As of now, we are all familiar with the Oratio Imperata, (Latin, “obligatory prayer”) which is usually prayed by the community at mass in parishes and in other Catholic gatherings. It is usually authorized by a bishop to be prayed by all.
What makes the Oratio Imperata different from all other general prayers is its reason: it is usually done in grave need or calamity, both natural and human. Natural calamities are typhoons, drought, volcanic eruptions, and the like. Human circumstances are wars and public disruptions such as a threat to its peace and order.
This prayer is traced to the time of the apostles when people asked for their prayers in times of natural calamities and any danger that threatens peace. In the Middle Ages, St. Isidore or San Isidro, prayed for rain during a drought.
With the succession of violence in the Philippines such as the Davao bombing, Zamboanga and Marawi City siege, and the most recent Resorts World Manila tragedy, the Oratio Imperata is once again prayed in all churches.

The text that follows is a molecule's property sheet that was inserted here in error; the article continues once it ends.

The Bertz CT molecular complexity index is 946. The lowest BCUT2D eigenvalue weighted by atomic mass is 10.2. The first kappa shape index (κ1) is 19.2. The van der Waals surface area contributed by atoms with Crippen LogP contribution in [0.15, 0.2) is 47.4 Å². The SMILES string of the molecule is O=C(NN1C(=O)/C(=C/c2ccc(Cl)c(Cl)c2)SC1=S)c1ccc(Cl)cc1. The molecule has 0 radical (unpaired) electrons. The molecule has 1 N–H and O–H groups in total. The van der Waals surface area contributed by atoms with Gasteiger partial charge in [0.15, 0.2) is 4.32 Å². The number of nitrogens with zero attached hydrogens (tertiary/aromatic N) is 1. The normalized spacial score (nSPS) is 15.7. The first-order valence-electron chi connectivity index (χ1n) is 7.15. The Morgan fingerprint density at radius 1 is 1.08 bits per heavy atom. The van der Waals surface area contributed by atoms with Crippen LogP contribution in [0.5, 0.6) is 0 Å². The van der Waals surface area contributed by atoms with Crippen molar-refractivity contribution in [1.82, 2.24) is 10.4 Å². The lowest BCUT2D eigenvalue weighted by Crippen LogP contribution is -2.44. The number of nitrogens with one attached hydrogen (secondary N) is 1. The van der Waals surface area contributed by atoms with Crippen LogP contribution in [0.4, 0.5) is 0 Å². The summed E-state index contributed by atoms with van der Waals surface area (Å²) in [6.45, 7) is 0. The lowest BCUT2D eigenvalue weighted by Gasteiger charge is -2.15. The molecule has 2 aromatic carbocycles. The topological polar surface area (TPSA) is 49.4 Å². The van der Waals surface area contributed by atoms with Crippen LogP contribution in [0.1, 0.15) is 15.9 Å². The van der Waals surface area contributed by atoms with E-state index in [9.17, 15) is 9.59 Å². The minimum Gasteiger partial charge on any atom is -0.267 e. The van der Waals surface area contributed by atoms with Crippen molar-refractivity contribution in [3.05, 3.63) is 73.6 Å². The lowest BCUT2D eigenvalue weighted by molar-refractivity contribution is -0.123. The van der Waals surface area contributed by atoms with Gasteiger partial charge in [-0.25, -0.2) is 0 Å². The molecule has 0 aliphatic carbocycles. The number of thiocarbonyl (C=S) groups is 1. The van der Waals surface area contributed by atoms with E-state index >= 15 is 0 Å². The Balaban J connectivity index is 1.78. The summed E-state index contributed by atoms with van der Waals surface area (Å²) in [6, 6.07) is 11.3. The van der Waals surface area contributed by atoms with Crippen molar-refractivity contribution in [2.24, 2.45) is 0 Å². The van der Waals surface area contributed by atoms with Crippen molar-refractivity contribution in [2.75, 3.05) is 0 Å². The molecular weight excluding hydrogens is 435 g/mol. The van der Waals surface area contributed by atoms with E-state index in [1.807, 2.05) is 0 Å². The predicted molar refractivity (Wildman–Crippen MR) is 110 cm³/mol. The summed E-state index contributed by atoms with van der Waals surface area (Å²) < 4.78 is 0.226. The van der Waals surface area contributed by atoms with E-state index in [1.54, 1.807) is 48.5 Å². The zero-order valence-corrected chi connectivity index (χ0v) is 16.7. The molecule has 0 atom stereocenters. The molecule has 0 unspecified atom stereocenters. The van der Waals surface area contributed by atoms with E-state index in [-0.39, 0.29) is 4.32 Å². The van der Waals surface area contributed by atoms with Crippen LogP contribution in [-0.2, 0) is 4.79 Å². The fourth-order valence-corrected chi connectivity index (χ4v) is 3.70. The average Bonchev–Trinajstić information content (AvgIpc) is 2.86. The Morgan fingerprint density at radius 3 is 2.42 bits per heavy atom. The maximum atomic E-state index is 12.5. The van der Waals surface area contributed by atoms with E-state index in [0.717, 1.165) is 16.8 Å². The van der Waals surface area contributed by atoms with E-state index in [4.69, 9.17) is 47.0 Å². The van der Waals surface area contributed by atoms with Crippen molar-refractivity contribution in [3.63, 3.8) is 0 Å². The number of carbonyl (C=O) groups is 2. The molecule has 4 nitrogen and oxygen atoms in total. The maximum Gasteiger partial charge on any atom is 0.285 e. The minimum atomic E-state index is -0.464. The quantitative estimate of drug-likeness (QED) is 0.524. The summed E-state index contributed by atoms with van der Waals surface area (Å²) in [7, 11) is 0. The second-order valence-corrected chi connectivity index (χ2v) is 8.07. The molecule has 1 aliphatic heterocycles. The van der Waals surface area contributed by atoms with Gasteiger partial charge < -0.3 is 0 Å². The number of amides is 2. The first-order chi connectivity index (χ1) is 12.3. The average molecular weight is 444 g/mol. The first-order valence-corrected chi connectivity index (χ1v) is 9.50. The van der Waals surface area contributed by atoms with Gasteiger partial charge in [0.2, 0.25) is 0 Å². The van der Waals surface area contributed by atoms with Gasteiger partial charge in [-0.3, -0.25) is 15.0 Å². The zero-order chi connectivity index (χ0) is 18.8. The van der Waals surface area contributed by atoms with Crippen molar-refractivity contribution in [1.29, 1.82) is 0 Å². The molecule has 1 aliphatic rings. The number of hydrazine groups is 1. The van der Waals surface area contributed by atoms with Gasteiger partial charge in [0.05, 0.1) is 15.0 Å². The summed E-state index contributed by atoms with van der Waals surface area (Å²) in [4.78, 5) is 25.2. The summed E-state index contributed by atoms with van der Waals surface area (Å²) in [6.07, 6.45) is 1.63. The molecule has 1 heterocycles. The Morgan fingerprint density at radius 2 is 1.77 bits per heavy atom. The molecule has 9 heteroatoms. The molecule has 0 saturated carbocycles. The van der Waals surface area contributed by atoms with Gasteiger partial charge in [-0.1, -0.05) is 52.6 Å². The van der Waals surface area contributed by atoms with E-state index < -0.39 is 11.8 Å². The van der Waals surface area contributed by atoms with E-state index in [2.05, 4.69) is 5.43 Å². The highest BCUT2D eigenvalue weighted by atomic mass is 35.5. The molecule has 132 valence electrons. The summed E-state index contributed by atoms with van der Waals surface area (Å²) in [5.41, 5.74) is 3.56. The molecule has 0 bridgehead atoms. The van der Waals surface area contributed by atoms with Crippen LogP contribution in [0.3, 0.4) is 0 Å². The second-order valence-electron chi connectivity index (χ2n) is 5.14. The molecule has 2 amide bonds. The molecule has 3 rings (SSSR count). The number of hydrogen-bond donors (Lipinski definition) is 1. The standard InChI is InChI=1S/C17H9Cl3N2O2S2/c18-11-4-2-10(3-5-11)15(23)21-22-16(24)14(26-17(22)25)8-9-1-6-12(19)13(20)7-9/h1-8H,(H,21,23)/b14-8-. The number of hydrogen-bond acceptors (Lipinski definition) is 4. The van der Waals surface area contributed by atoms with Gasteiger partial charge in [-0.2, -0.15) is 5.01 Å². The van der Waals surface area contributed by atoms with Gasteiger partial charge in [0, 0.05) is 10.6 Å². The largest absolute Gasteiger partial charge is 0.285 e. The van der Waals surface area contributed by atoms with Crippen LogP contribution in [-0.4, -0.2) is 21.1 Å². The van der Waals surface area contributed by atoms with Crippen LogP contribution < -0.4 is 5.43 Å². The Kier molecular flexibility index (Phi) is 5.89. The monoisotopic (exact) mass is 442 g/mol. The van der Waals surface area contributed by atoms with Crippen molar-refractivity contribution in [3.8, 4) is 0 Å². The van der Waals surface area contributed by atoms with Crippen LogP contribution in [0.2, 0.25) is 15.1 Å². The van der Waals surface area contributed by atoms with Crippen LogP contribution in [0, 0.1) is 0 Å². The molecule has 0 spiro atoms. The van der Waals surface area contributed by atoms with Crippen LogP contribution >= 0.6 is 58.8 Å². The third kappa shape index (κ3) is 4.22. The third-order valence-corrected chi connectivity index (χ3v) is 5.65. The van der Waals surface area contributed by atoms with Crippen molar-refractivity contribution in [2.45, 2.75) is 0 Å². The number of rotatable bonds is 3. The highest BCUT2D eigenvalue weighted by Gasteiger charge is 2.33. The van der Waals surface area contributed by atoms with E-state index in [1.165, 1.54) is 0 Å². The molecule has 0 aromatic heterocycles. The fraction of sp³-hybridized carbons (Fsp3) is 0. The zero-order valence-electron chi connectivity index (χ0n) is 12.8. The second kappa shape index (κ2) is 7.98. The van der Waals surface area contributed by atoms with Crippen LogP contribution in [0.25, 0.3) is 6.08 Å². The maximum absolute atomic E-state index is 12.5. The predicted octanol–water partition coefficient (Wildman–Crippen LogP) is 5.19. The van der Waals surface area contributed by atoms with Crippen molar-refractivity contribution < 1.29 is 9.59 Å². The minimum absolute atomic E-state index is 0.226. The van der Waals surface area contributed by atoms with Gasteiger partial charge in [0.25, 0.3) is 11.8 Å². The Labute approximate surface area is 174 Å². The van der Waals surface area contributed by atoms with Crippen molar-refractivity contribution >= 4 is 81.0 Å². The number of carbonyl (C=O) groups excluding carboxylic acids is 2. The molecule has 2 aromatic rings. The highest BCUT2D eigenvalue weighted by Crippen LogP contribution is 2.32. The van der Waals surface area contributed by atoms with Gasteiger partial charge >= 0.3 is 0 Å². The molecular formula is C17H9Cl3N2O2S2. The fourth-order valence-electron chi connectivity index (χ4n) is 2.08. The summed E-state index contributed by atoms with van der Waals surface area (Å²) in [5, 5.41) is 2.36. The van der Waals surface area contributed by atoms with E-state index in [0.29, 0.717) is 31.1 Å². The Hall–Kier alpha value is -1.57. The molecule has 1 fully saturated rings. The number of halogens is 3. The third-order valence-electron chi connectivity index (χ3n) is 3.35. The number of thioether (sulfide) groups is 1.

Below is the prayer. We encourage everyone to please join us in this prayer, and couple it with action in solidarity with all victims in this tumultuous time in our lives.
In the period of Ramadan, we can be in solidarity with our Muslim brothers and sisters by fasting. It is also recommendable to send out goods needed for this. The poster is below.
ORATIO IMPERATA FOR PEACE
We humbly come to you in awe of your beautiful creation, ‘manifested’ by all human beings whom you have brought together despite our differences in race, religion, and beliefs
We ask forgiveness for the times that we have failed to be good stewards of Your creation. We ask forgiveness for the times that we did not use the blessings and talents which you bestowed on us to serve especially those in need. We have been impure with our intentions and actions, and we now reap the consequences of our wrongdoings.
Violence and chaos have struck our nation affecting greatly our brothers and sisters in Mindanao. May you grant them the grace of your compassion during these tumultuous times—that they may remain resilient and strong.
We pray for the end of the conflict, for the silencing of guns, and for peace to reign in the region, especially in Marawi. We pray for the rest of the country, especially our leaders, that we may not remain insensitive to the suffering of our brothers and sisters in Mindanao.